UK lawmakers told to vacate crumbling Parliament for repairs

General view of the Houses of Parliament with scaffolding around a section of it in London, Thursday, Sept. 8, 2016. A committee charged with stopping Britain's creaky, leaky Parliament from falling down is set to say whether lawmakers will have to move out for several years so repair work can be done. The Joint Committee on the Palace of Westminster has been studying options for the 19th-century complex, which needs work to repair collapsing roofs, crumbling walls and leaking pipes, and to remove asbestos. (AP Photo/Frank Augstein)

Britain's creaky, leaky Parliament buildings face "an impending crisis," and lawmakers will have to move out for the first time since World War II so repair work can be done, a report on the structure said Thursday

LONDON — Britain's creaky, leaky Parliament building faces "an impending crisis," and lawmakers must move out for the first time since World War II so repair work can be done, a report on the structure said Thursday.

The report by the Joint Committee on the Palace of Westminster said the 19th-century landmark beside the River Thames is at risk of a "catastrophic event" such as flood or fire that could leave it uninhabitable.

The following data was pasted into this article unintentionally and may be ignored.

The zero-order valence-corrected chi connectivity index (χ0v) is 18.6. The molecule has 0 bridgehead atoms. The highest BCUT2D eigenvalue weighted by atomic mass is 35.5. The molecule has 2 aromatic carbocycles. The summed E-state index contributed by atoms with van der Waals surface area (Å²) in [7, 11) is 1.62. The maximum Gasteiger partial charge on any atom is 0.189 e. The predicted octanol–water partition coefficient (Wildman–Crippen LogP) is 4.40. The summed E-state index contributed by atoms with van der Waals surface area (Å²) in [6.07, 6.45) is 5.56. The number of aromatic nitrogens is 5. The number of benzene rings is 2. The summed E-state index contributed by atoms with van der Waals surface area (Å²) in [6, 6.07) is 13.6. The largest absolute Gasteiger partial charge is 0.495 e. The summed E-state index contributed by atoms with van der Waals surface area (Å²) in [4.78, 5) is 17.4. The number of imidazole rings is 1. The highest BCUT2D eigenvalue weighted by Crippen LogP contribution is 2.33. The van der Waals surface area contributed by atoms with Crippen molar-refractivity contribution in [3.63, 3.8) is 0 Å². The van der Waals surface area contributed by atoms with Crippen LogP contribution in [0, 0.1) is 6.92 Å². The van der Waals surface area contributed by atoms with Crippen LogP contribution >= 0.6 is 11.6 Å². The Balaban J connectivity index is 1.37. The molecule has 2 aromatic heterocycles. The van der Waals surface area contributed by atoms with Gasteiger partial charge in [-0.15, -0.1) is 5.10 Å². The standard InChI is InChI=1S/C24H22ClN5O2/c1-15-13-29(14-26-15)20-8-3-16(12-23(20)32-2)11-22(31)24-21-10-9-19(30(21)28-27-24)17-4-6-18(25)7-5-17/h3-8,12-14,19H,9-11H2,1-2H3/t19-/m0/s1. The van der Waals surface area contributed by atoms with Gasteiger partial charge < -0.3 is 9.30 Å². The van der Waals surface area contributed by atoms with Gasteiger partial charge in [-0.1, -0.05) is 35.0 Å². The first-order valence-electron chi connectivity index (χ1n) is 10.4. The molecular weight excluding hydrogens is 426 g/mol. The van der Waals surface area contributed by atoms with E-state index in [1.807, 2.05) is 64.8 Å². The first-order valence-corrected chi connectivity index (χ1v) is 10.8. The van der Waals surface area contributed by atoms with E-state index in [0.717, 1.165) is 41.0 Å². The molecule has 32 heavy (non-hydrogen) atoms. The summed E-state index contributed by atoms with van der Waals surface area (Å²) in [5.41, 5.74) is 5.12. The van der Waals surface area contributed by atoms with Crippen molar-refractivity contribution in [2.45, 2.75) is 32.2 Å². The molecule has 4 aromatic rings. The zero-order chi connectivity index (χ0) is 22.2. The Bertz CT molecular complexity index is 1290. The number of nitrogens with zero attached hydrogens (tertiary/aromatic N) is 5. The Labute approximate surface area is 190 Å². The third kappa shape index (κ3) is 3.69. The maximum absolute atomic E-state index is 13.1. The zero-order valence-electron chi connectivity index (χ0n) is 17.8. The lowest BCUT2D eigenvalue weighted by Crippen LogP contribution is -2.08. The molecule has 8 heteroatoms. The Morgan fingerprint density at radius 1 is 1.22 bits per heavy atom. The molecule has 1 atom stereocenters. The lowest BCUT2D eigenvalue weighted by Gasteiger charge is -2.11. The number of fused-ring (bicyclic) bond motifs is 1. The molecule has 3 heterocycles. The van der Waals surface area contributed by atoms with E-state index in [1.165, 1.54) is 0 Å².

Tina Stowell, a member of the House of Lords who co-chairs the committee of parliamentarians, said the state of the UK's seat of government was "an increasingly urgent problem."

"We can't put off the decision to act any longer if we are to protect one of the most important and iconic parts of our national heritage," Stowell said.

The complex needs work to repair crumbling walls and leaking pipes, and to remove asbestos. But the Joint Committee said the biggest problem is mechanical and electrical systems that have not been updated since the 1940s.

A study by Deloitte Real Estate last year laid out three repair options that would take anywhere from six to 32 years.

In its Thursday report, the committee backed the proposal with the shortest timeframe, known as a "full decant." It said "the lowest risk, most cost-effective and quickest option" was for members of the House of Commons and House of Lords to move to temporary premises for six years starting in the early 2020s.

The committee said the House of Commons could work from a nearby government building under that scenario, while the House of Lords could set up temporary home in a conference center across from Parliament.

The plan, which Deloitte estimated would cost about 3.5 billion pounds ($4.7 billion), requires approval from lawmakers and the government.

British legislators last moved from their traditional chambers when bombs fell on the building during World War II, setting the House of Commons on fire.

Most of the Parliament complex was built after a major fire razed its predecessor in 1834, though the oldest section, Westminster Hall, is 900 years old.

The Palace of Westminster, as the building is officially known, has been designated as a World Heritage Site by UNESCO.

But its maze of corridors, leaky roofs and antiquated plumbing make it a challenging workplace for some 2,000 politicians and staff, and the stonework on its neo-Gothic exterior is crumbling.

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